It would be neater if we had pictures of the bins with beans in them, instead of numbers in the buttons.
We can change just a few lines of code to convert this:
Believe it or not, those are just buttons. Tcl/Tk can put text, or images or even both in a button. We just need to use some different options when we create the button.
But, in order to make a button with an image in it, we need an image. Or maybe even 9 images.
We can load images into our Tcl/Tk program in a lot of ways. The easiest is to have the image in a file on our disk and tell Tcl/Tk to load it.
Image files come in lots of formats. In the early days of computers, every time someone wrote a program to create images on a computer, they came up with a new way to describe it. There were dozens of different ways to define and image, and nobody could understand anyone else's format.
In the early 1980's a company named Compuserve developed a way to
describe an image that they called the Graphic Interchange Format. It
was better than a lot of the existing formats, and people started using
GIF format instead of other formats, and it became an
Nowadays, there are 3 main image formats.
GIF style images can be made smallest, so we mostly
use these in games.
To load an image into your Tcl/Tk program, you use the
image command. The
image command has a few
optional commands - the most important one is
create command can create a couple types of images, but
the only one we'll use is the
photo command. We can tell
Tcl/Tk what to name the image, or we can take a name that Tcl/Tk makes
up on its own.
If we've got an image in a file named
0bean.gif and we
want to create an image named
nobeans, we'd use a command
We can put that image onto a button just like we put text onto a button,
but instead of a
-text option, we use a
You can also use a
-image option with the
You can make your own images for Tchuka Ruma bins with beans in them or click here to download a zip file with the images of bins with beans in them.
Download the zip file and unpack it onto your system. Try making
some images and then put the images onto buttons and labels. Don't
grid the new widgets you make.
So, how do we go about changing our Tchuka Ruma game to use images instead of numbers.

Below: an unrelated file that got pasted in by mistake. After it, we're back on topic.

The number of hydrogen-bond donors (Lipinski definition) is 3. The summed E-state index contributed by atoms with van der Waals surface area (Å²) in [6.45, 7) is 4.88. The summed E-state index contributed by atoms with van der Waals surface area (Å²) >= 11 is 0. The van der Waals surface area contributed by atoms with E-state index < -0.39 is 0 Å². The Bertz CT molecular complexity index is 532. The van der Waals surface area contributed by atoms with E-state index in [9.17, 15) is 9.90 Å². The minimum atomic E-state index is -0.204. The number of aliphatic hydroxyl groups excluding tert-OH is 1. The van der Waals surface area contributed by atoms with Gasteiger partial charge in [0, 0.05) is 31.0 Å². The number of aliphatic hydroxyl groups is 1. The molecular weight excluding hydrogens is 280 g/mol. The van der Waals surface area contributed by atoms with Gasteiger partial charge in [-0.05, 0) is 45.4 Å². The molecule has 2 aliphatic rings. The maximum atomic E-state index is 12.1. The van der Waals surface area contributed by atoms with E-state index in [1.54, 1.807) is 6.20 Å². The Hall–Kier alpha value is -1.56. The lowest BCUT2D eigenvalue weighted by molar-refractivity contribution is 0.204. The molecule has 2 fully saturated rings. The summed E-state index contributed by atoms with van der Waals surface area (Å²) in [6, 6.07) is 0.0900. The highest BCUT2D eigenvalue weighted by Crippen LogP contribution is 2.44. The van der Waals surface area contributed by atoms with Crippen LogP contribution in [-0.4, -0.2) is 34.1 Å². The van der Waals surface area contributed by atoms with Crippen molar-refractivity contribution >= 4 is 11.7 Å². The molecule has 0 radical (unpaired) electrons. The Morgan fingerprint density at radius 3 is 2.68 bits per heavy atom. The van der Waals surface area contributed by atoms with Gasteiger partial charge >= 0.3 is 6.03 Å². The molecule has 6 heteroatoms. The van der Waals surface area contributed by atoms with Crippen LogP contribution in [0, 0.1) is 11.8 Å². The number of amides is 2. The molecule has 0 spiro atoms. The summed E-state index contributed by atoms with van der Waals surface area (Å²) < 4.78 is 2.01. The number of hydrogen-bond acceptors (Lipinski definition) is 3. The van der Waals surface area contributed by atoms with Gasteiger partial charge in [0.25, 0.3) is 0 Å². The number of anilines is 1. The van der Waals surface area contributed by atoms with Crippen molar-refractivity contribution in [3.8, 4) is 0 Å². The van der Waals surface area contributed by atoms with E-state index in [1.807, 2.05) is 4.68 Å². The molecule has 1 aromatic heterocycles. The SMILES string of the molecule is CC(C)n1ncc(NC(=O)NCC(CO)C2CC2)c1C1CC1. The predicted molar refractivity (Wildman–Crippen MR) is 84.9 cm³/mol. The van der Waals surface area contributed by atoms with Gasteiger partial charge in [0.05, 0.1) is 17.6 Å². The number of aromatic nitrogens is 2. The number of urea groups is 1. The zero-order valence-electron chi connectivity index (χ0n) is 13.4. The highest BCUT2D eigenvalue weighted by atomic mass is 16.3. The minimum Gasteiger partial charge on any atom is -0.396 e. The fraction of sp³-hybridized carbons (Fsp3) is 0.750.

We really don't need to change very much.
The first thing we'll need to do is create the images and save them someplace where we can find them later. We can make a new procedure to load the images, or we can merge the image loading code into one of the procedures we've already written.
Most programs have a bunch of stuff that they need to do once (when the program starts), other stuff that gets done at the start of a game, stuff that gets done when the player takes a turn, and finally, stuff that's done when the when the game ends.
You don't want to do things like loading all the images every time a player takes a turn, and probably not even every time they start a new game.
We could load the images as part of the
procedure, but it's not a really good way to design the program. A
program is easier to modify if a procedure just does one sort of thing
(like load images, or draw the board). This keeps procedures small and
simple enough that we can understand them next year when we decide to
change the program to do something new.
So, we'll add a new procedure to load the images.
The next trick, is where do we store the names of the images?
There are a couple of good solutions to that problem, and both of them
involve using an
We can make a new array variable (maybe called
and index it with the number of beans shown in the image. Code to
create these images and save the image names would look like this.
image create command returns the name of the image
it created. The names are something like
image2, etc. We don't care what the names are, as long as
we've saved that name in a variable that makes sense to us.
Having a new array is a good solution to the problem, but, then we'll
need to add another
global command to all the procedures
that need access to the images, but we won't need to add that line to
procedures that only need to access the number of beans. This is a little
For big programs, where you might have thousands of different types of data, using more arrays is a good idea. It helps to organize the data you're working with. For a program as small as Tchuka Ruma it's better to stick with just one global array and use a different index to reference the image names.
What will happen if we do something like the next code? Remember that we use board(0) to hold the number of beans in the leftmost bin, and board(1) to hold the number of beans in the next bin, etc.
Ooops. When we put 2 beans into the leftmost bin (0), we'll overwrite the name of the image of a bin with no beans with the number 2.
That won't be good.
So, we'll have to use to use something other than the number of beans in